Art has been a part of Carol Sung’s ’23, life since she was young, starting with crayons and markers at 4 and steadily evolving through colored pencils and other mediums to the digital tools she now uses.
Sung entered Farmingdale State College intending to study Graphic Design as her father did; however, he urged her to switch her major to Interaction Design, convinced it was a rapidly-growing field. She took his advice and will graduate in May, armed with several awards for her work and hours of professional experience.
During Women’s History Month, Sung reflected on how fortunate she is to have a mother who was and continues to be such a strong role model. “My mom is the one who inspires me to be the confident and determined woman I am today,” Sung said. She emigrated from China, worked hard, and now holds a highly-responsible job, “while earning enough money to support the family and allow me and my brother to live happily and comfortably. She is also the one who taught me to be an overachiever, to always grab as many opportunities as I can. Growing up, she always supported me, whether I was taking drawing, dance, piano, boxing, or karate classes.”
The New Hyde Park resident won the 2022 SUNY Long Island PitchFest with her senior project proposal, which involves utilizing an app she named TangYuan to help revitalize New York City’s Chinatown, by engaging residents, tourists, and business owners. (FSC student Esther Sherry placed second.) PitchFest is designed to give students experience presenting business proposals.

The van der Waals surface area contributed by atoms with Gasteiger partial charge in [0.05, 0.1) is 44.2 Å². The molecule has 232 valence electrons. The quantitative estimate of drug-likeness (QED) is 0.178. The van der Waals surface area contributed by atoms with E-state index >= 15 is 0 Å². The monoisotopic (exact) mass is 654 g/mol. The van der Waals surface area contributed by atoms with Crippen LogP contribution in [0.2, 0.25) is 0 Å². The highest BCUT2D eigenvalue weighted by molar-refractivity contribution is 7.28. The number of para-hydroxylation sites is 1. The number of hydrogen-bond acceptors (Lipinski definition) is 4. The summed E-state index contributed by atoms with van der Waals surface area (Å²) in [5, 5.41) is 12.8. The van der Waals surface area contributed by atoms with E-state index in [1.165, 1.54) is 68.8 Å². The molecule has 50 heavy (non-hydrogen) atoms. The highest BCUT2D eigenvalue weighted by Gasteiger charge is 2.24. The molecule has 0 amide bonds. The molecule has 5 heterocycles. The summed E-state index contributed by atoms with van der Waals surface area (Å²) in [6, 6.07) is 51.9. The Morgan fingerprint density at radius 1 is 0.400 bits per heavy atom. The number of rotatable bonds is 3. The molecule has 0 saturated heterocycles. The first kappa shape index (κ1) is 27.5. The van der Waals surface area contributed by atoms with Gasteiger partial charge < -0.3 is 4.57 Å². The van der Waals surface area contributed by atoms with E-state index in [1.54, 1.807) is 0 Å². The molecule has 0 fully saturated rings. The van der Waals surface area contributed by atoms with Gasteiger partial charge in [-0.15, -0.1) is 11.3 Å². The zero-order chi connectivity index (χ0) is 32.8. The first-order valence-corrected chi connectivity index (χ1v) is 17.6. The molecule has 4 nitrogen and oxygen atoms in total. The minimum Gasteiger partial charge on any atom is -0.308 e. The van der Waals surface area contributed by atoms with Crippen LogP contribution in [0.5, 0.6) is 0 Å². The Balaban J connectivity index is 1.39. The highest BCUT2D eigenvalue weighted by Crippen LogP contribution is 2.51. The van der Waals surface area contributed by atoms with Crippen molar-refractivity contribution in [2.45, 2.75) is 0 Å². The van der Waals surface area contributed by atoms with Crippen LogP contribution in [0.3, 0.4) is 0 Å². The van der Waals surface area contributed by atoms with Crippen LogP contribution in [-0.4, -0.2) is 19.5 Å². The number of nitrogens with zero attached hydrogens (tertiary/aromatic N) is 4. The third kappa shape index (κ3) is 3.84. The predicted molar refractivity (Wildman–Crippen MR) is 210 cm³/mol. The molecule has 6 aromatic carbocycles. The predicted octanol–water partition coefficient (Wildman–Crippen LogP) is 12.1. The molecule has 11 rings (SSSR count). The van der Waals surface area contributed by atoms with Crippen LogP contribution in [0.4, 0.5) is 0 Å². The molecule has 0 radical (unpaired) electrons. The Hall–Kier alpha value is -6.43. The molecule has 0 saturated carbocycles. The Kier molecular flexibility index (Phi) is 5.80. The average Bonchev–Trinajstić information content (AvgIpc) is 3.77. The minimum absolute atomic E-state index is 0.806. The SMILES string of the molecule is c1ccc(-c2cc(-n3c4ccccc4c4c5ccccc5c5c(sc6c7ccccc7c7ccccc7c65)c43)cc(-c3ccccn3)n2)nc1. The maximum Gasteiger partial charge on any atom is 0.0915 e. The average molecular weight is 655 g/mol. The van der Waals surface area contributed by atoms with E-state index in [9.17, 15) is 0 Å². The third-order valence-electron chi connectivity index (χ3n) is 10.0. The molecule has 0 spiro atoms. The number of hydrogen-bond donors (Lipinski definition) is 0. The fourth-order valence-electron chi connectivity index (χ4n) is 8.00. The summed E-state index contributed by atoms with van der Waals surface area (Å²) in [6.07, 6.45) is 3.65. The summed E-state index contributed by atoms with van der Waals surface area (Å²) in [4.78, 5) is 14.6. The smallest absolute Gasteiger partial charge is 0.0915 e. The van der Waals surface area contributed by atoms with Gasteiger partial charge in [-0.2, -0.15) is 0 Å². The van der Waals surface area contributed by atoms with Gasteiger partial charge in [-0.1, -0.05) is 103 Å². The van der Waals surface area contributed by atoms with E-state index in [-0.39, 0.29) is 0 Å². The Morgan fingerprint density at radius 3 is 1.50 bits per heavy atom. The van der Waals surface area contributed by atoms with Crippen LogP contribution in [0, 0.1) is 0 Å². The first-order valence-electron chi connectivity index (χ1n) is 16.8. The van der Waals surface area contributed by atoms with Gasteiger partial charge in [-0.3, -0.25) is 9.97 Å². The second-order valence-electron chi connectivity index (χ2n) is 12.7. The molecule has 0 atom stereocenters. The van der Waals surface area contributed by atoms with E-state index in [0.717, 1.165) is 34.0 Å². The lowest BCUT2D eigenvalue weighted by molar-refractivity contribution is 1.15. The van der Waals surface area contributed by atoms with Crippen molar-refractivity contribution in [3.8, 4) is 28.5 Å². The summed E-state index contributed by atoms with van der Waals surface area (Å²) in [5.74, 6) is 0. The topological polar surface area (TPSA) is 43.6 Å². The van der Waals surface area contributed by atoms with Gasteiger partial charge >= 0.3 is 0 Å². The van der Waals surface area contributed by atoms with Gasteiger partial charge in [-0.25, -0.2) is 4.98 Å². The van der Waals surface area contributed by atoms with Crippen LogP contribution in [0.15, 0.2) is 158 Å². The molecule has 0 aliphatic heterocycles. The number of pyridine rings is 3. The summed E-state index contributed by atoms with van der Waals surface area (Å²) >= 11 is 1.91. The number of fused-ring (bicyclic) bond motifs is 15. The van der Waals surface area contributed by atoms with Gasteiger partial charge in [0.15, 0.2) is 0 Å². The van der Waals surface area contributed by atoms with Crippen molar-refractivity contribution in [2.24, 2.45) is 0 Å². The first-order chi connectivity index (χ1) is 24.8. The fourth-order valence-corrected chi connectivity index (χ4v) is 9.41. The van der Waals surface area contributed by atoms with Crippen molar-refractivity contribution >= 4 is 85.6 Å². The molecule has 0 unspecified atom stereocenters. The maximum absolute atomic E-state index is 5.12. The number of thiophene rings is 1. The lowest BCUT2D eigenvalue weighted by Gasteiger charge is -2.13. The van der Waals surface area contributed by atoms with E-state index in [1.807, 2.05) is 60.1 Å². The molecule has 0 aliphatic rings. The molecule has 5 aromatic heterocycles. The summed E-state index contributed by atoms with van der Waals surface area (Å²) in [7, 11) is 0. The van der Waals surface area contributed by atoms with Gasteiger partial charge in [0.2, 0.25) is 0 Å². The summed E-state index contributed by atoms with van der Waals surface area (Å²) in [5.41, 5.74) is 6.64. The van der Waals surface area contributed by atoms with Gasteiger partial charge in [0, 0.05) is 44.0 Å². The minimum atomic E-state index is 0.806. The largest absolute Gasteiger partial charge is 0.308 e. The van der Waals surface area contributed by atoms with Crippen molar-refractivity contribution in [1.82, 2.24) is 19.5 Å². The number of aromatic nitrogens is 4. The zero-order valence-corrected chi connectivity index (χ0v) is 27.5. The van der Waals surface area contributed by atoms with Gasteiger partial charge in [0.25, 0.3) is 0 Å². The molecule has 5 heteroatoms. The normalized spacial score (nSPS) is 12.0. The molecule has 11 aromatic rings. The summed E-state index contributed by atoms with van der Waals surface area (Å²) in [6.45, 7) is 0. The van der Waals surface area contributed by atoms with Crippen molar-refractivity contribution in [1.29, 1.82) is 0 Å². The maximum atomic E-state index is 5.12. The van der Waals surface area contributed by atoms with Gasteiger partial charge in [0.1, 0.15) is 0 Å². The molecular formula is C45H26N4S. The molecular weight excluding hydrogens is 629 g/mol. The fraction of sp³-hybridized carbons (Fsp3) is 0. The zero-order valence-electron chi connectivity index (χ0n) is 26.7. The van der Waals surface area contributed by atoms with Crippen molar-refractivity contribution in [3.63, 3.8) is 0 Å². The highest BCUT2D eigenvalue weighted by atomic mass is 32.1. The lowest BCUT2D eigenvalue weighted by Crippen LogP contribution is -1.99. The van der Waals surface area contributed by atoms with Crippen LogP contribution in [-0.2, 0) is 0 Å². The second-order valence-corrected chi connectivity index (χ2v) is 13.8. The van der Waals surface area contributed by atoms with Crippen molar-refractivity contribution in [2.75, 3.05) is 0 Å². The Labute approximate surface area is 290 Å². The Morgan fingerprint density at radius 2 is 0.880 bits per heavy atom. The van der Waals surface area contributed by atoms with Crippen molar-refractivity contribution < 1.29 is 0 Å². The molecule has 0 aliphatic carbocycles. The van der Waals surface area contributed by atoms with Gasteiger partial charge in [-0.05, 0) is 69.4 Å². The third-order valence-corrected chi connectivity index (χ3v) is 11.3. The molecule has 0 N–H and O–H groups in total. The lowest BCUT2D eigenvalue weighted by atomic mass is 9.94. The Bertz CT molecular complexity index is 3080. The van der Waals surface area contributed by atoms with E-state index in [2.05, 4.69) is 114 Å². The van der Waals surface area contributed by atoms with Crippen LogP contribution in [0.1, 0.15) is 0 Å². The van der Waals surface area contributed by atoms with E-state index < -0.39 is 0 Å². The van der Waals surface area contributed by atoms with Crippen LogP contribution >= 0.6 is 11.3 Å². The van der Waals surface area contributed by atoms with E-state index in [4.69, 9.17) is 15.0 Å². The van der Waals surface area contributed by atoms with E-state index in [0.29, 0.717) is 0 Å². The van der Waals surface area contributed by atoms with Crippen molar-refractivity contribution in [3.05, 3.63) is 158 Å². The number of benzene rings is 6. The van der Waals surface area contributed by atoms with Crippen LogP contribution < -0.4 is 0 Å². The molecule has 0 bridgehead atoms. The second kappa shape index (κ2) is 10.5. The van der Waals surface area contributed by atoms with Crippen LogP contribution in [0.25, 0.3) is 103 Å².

Sung also took the top prize in the 2021 Long Island Nets’ Innovation Challenge, for a user experience/user interface (UX/UI) case study about parking shortages on college campuses, which she presented at the 2022 SUNY Undergraduate Research Conference.
In addition, she was one of the winners of the 2021 Farmingdale State College Safe By Design Poster Contest, receiving $500.
Interaction Design proved to be the perfect choice for her, Sung said. “I feel like I thrive on that major, it has been a good experience,” she continued. “I really like how it compares to graphic design, but it involves logic, a lot of research on users, and a lot more creativity.”
She added that she loves to mentor and encourage other female students whenever she gets the chance. “Interaction or UX/UI design is my passion and it is a topic I love to share my experiences about and motivate others to try because you never know how far you will go.” Through social media, Sung met other female UX/UI undergraduates and they supported one another and shared experiences.
While many people are still not familiar with the field of interaction design and its applications, Sung expects that will be changing. “It’s the future,” she explained. “It’s inside all the things we use every single day, even if people don’t realize it.”
Currently, she is working for a company she met through a campus job fair, designing websites and doing some coding. She also interned for Taste of the NFL and GENYOUth as a social media marketer, content creator, and web designer for Global Long Island. One of Sung’s biggest interests is gaming and her goal is to get a job in that industry, preferably in California.
While researching jobs, Sung said she was encouraged to see women in leadership positions in the interaction and graphic design industries. “It seems very equal for men and women.”
Society has experienced many changes over the decades, and Women's History Month highlights women’s contributions. “No matter where women are, they always play a vital role and make such a big impact on society,” Sung said. “Women's History Month serves as a reminder of the power women hold and how it is important to support one another.”
Her advice for other artistic young women considering studying interaction design is to plunge in. “They should definitely go with it, even if they are interested in graphic design, especially if they are a fan of doing research and coding.”